A recent study suggests that termites are of great help when it comes to stopping deserts from spreading into semi-arid ecosystems: termites’ role in preventing desertification involves buffering grasslands from arid land and aerating the soil in order to improve its fertility and make it more useful to man, animals and insects.
One of the most important contribution that termites and their ceaseless activity have is shown in the percentage of arid or semi-arid savannas existent on our planet: 40% of the Earth’s land is a savanna and it supports 38% of the world’s population.
Robert Pringle, an ecologist from Princeton University in New Jersey believes that the effort that the termites are doing is visibly helping and improving the life of all living creatures on land. The modifications that they bring to the soil bring a lot of prosperity to the atmosphere and all creatures whatsoever.
“If you pulled out the termites from the system, you’d get a dramatic decrease in its ability to support large populations of charismatic wildlife.”
Furthermore, with the help of termites, the arid clime between the Sahara Desert and the Sudanian Savanna hasn’t touched or influenced the Great Green Wall that has about 4.400 miles across, located in Africa. The tunnels that they created have kept the soil moist and the nutrients were able to penetrate well thanks to the small channels and holes created by the mini-engineers. Moreover, the recovery from periods of hard drought has been easier because of the tedious work of the small insects.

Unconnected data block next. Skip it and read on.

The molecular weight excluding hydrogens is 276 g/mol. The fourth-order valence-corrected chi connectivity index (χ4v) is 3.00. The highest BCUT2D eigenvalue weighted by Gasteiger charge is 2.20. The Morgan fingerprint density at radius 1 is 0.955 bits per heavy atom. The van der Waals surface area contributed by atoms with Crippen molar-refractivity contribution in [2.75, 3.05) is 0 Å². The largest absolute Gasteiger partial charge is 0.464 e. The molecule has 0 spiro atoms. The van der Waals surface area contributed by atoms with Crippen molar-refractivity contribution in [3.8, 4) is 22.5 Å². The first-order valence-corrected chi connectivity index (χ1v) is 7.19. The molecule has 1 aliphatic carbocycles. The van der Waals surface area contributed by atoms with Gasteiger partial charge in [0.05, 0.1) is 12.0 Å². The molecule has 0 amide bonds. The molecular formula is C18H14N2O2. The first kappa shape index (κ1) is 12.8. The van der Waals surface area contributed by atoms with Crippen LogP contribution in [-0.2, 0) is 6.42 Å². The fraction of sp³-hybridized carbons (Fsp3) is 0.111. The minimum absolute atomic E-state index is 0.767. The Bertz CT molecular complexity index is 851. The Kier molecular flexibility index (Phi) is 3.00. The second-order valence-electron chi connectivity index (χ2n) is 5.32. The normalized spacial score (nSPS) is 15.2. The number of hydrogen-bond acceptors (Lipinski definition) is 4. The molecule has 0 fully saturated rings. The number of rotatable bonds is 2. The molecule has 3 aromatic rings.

Termites are a group of eusocial insects that are commonly known, especially in Australia, as “White ants”, but they are not at all related to ants, like everybody thinks. The labor is divided among castes, providing with new generation larva and taking care of the collectivity together. The colonies in which they live in are, at maturity, formed by several millions of individuals that make them the most sociable insects that exist.
The main places where these beautiful and unstoppable creatures live their lives are Africa, South America and Australia. Savannas and plains located in these preferential places are safe with the help of termites, and as a consequence, the climate here won’t be able to destroy the lands. The vegetation above the ground is safe from droughts by the underground continuous movement.
Co-author Cornia Tarnita explained in a statement that:
“Even when you get to harsh conditions where vegetation disappears from the mounds, re-vegetation is still easier. As long as the mounds are there the ecosystem has a better chance to recover.”
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